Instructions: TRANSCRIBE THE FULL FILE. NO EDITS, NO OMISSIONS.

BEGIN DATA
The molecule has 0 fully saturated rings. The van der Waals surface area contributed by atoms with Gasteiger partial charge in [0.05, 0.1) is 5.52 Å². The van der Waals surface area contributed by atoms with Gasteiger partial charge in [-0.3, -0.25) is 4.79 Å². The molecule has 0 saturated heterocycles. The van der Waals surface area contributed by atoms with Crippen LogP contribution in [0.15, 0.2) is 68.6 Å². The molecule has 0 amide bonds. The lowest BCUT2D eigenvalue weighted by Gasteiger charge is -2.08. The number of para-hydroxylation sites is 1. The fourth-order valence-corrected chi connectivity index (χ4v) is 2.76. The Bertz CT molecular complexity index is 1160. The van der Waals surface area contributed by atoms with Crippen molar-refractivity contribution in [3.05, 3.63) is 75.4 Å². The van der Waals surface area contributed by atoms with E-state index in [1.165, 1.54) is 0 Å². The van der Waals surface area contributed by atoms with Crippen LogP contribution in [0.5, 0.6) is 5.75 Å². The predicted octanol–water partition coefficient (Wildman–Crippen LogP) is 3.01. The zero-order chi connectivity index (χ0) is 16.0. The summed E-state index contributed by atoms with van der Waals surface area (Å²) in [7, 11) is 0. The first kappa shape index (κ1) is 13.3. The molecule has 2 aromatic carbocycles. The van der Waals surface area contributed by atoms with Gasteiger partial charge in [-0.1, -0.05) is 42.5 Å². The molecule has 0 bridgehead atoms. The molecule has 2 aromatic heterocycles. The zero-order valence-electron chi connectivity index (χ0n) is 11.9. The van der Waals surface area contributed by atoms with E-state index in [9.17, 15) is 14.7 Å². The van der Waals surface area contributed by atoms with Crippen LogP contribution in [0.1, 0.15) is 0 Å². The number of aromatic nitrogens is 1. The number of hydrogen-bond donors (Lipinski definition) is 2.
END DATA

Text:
The molecule has 0 fully saturated rings. The van der Waals surface area contributed by atoms with Gasteiger partial charge in [0.05, 0.1) is 5.52 Å². The van der Waals surface area contributed by atoms with Gasteiger partial charge in [-0.3, -0.25) is 4.79 Å². The molecule has 0 saturated heterocycles. The van der Waals surface area contributed by atoms with Crippen LogP contribution in [0.15, 0.2) is 68.6 Å². The molecule has 0 amide bonds. The lowest BCUT2D eigenvalue weighted by Gasteiger charge is -2.08. The number of para-hydroxylation sites is 1. The fourth-order valence-corrected chi connectivity index (χ4v) is 2.76. The Bertz CT molecular complexity index is 1160. The van der Waals surface area contributed by atoms with Crippen molar-refractivity contribution in [3.05, 3.63) is 75.4 Å². The van der Waals surface area contributed by atoms with E-state index in [1.165, 1.54) is 0 Å². The van der Waals surface area contributed by atoms with Crippen LogP contribution in [0.5, 0.6) is 5.75 Å². The predicted octanol–water partition coefficient (Wildman–Crippen LogP) is 3.01. The zero-order chi connectivity index (χ0) is 16.0. The summed E-state index contributed by atoms with van der Waals surface area (Å²) in [7, 11) is 0. The first kappa shape index (κ1) is 13.3. The molecule has 2 aromatic carbocycles. The van der Waals surface area contributed by atoms with Gasteiger partial charge in [-0.1, -0.05) is 42.5 Å². The molecule has 0 bridgehead atoms. The molecule has 2 aromatic heterocycles. The zero-order valence-electron chi connectivity index (χ0n) is 11.9. The van der Waals surface area contributed by atoms with E-state index in [9.17, 15) is 14.7 Å². The van der Waals surface area contributed by atoms with Crippen LogP contribution in [0.1, 0.15) is 0 Å². The number of aromatic nitrogens is 1. The number of hydrogen-bond donors (Lipinski definition) is 2.